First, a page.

April 29, 2004
They’ve found skulls again
— we’ve been here longer than we knew.
One hundred thousand years, those tombs
of thought, wombs of reason,
desiccated remains of passion
have slid beneath the dancing
continents, been taken up
by the movement of flowers —
clutched in hands. Wir wissen nichts
von diesem Hingehn, das nicht mit uns teilt.
One hundred thousand years ago,
man was still man, only moreso.
And so the weeping olive flesh.
And yet I did not comfort her,
sparrow of کرمانشا˛ who gave me
the stories of Taq-e-Bostan.
I merely drew caricatures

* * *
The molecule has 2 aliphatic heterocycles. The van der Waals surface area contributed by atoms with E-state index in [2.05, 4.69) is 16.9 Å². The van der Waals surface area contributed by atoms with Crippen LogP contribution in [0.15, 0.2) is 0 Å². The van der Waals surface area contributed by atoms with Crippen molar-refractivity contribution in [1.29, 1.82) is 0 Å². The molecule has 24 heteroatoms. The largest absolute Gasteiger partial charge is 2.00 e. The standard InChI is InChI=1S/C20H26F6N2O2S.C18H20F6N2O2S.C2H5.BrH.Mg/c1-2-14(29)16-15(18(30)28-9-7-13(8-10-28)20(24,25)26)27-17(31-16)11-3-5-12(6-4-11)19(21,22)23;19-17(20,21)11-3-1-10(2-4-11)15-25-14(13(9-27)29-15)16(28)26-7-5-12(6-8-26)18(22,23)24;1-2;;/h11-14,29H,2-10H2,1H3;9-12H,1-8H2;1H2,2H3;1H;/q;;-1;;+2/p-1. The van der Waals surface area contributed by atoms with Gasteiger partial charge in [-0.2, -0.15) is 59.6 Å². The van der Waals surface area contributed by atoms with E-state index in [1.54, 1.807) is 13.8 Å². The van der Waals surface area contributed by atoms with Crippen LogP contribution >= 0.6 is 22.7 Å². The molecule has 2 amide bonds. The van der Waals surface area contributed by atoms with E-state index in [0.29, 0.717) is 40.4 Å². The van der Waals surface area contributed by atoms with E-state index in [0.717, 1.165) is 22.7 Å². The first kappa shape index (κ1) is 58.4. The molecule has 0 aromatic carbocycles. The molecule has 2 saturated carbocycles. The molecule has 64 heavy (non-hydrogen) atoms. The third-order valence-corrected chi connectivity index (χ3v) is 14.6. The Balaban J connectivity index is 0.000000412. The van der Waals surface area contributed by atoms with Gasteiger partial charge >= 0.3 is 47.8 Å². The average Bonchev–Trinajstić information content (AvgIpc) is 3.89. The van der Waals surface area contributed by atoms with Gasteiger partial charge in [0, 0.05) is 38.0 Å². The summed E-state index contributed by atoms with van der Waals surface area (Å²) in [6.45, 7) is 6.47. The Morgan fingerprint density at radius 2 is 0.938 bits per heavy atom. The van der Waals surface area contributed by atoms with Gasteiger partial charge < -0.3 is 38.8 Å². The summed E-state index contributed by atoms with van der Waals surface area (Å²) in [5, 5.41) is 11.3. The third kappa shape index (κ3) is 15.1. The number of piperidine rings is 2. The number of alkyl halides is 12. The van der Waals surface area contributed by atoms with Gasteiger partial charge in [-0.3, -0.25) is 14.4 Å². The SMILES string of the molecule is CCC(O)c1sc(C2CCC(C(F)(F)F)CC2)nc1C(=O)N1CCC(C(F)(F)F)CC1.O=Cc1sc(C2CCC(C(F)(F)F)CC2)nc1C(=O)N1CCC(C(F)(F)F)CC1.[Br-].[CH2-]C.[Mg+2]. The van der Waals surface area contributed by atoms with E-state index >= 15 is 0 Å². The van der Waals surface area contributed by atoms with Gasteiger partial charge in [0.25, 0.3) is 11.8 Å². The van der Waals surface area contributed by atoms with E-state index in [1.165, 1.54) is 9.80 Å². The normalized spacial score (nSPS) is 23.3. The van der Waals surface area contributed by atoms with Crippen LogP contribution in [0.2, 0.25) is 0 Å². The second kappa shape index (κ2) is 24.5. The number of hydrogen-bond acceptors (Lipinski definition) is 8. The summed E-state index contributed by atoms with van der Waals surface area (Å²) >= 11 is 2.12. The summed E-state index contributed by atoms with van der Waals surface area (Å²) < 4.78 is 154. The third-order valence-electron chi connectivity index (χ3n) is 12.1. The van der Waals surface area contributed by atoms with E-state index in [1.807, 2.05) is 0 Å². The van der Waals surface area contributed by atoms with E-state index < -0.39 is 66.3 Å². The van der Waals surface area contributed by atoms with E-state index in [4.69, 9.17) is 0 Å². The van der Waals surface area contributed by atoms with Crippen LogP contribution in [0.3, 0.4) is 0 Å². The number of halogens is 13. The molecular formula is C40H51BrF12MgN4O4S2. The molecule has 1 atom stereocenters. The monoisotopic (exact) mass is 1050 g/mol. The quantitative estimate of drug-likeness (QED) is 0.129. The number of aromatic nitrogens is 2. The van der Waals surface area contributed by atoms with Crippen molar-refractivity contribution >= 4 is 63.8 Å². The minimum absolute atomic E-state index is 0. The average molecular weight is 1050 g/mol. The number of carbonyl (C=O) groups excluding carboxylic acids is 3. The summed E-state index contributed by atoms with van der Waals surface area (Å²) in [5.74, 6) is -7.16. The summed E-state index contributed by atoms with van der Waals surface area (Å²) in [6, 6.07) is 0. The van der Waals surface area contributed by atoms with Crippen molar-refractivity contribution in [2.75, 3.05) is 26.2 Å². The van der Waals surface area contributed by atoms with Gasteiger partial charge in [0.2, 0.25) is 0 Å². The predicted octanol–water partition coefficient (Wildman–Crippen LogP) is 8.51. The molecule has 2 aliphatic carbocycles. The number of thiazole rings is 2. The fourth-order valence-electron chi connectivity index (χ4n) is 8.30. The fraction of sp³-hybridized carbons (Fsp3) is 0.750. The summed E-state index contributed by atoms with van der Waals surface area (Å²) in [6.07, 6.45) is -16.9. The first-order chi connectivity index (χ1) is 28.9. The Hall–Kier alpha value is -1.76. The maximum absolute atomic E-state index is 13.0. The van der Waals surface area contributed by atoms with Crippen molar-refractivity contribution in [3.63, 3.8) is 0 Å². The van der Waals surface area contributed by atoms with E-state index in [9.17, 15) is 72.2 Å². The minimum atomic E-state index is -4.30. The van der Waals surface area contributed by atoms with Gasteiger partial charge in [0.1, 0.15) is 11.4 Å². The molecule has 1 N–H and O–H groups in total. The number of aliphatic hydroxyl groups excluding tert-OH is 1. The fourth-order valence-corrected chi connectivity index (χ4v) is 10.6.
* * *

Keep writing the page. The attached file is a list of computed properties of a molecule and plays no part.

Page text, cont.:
of American politicians with the children,
on the carpet where I left my heart
in Iran. I should have known better —
discussing politics with nine-year-olds
who pillowed my head in the evening
so I slept.
I gave them bitter cherries, honey, saffron
— all the best they had to offer me, then I left
and disappeared, not to write
a letter for two years. But ah,
I am ashamed — and still
I eat their bread and lemon tea,
which they brought to me
from clay ovens of their citadel
broken before dawn,
before they woke me,
and I recall that their father said nothing to me.
Today I worked in my garden, read the freebie papers, walked around half the sea wall, and went out for Szezuan. It was good but I find I have nothing to write about. Today I learned that my cat falls into a psychotic trance at the sound of a tapped drinking glass...
tink, tink, tink.
Posted by delire at April 29, 2004 11:05 PM